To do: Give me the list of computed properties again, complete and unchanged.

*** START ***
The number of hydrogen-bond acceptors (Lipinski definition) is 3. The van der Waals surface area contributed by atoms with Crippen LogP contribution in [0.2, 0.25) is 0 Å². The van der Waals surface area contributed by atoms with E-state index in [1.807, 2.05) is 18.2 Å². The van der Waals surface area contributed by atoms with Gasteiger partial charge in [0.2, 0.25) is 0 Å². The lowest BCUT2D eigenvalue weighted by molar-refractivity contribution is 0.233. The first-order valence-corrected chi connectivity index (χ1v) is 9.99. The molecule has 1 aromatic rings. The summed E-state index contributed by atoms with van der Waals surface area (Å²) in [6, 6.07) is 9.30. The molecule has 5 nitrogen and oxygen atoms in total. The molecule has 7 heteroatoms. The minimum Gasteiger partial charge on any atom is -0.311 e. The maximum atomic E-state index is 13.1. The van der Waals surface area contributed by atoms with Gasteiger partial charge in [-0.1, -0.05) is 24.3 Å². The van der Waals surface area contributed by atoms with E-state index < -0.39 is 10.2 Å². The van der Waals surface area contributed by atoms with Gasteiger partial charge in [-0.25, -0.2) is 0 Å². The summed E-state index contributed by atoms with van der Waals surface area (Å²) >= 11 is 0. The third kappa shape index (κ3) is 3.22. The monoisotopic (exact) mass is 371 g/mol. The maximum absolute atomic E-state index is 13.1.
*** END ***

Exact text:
The number of hydrogen-bond acceptors (Lipinski definition) is 3. The van der Waals surface area contributed by atoms with Crippen LogP contribution in [0.2, 0.25) is 0 Å². The van der Waals surface area contributed by atoms with E-state index in [1.807, 2.05) is 18.2 Å². The van der Waals surface area contributed by atoms with Gasteiger partial charge in [0.2, 0.25) is 0 Å². The lowest BCUT2D eigenvalue weighted by molar-refractivity contribution is 0.233. The first-order valence-corrected chi connectivity index (χ1v) is 9.99. The molecule has 1 aromatic rings. The summed E-state index contributed by atoms with van der Waals surface area (Å²) in [6, 6.07) is 9.30. The molecule has 5 nitrogen and oxygen atoms in total. The molecule has 7 heteroatoms. The minimum Gasteiger partial charge on any atom is -0.311 e. The maximum atomic E-state index is 13.1. The van der Waals surface area contributed by atoms with Gasteiger partial charge in [-0.1, -0.05) is 24.3 Å². The van der Waals surface area contributed by atoms with E-state index < -0.39 is 10.2 Å². The van der Waals surface area contributed by atoms with Gasteiger partial charge in [-0.25, -0.2) is 0 Å². The summed E-state index contributed by atoms with van der Waals surface area (Å²) >= 11 is 0. The third kappa shape index (κ3) is 3.22. The monoisotopic (exact) mass is 371 g/mol. The maximum absolute atomic E-state index is 13.1.